It’s not really a cost-saving measure, although it could be. Social assistance and welfare are classic cases. It was put to us that as many as 70 percent of the interactions between welfare case workers and the clientele are over matter-of-fact issues: when is my cheque going to come? Many of these questions could be answered on the Internet or by phone. By doing that you would save money but it would also allow you to divert the resources of the welfare caseworkers to people who need extraordinary intervention. Right now the people are so busy dealing with matter-of-fact issues they don’t have time to do the proper stuff. Not all the people have the literacy to deal with the Internet and the like, but when people do, many prefer to do it that way.
What about managing risk if your proposals were implemented?
You have to have a scientific approach to risk: all it takes is a two-dollar muffin to be claimed and huge troubles occur. Here’s a perfect example: as Commissioners, we didn’t get a per diem. We had to claim for everything. I can’t submit an airline online receipt, which is all I ever receive: I have to submit a boarding card. Why do I have to do that? Well, I guess there’s an infinitesimal possibility I could have booked and received compensation for my flight and not taken it. It would be quite a feat to pull that off since I did show up for all the meetings in Toronto, so you would think you’d have a ready way of capturing that.
It’s a classic example of the enormous amount of effort and taxpayer money devoted to avoid one possibility that maybe I might have taken a meal that I didn’t actually incur. We need the right balance between an audit type of process and an extraordinarily heavy handed administrative and compliance process, which is what we have now, which costs an enormous amount of time for the recipient and for the government.
You want ministers and officials to have “a great deal of discretion” in deciding how to implement reforms. Isn’t this a recipe for slippage?
It’s a leash but it’s not that long a leash. The model I was very taken with was the one we followed in Program Review with the federal government. If your department was given a 15 percent target you could come before the Program Review Committee to say how you were going to get there. In most cases that sounded fine and you were sent on your way, and in some cases it didn’t and you were told to go back.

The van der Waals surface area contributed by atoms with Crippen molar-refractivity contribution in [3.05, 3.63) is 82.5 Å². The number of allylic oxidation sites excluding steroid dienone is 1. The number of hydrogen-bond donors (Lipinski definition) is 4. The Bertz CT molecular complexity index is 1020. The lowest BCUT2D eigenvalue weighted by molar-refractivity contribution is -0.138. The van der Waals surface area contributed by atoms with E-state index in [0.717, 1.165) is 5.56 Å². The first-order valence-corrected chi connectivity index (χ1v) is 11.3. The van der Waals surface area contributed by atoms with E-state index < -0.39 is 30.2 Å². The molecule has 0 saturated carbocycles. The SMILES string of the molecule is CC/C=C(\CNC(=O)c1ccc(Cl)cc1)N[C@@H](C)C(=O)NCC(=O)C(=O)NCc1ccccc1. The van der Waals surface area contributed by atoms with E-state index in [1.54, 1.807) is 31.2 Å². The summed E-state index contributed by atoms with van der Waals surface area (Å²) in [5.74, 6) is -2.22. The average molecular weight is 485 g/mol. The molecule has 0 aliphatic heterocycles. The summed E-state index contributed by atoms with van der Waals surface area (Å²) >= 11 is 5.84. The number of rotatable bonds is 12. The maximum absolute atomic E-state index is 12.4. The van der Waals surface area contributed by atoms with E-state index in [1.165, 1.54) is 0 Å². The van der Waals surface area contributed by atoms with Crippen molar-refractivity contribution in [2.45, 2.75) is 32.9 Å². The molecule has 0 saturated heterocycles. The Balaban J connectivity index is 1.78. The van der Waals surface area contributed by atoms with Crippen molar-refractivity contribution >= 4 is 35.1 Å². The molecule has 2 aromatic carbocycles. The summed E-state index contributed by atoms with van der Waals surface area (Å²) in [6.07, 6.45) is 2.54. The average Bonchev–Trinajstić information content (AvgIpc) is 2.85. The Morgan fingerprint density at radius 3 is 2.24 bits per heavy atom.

Previously, central agencies had decided not only how much the department should cut, but also exactly how it should cut. Smart as central agencies may be they don’t know the programs as well as the departments who are actually running them. The flip side of that is we have recommended a strong central oversight process in Ontario so we have it covered both ways. It has to go both ways and by being strong in the beginning I think you create some bad feelings and lack of support from departments if you’re too overbearing.
Overall, you are proposing real change in how business is done by government. Are you optimistic that the message will get through?
I’m very mindful that the report was a bit naive and fanciful; it’s not like these ideas wouldn’t have occurred to anybody before but they’ve never been successfully executed, so we’re calling for something quite different. I guess at the heart of it it’s about creating a completely different culture of government. In the ’70s and ’80s it was more prestigious to be working in government, but the prestige was that people largely went there to implement new and expensive programs. Can there be that kind of prestige and pride of working in the government by going and operating programs efficiently as opposed to creating new, bigger and more expensive ones? I think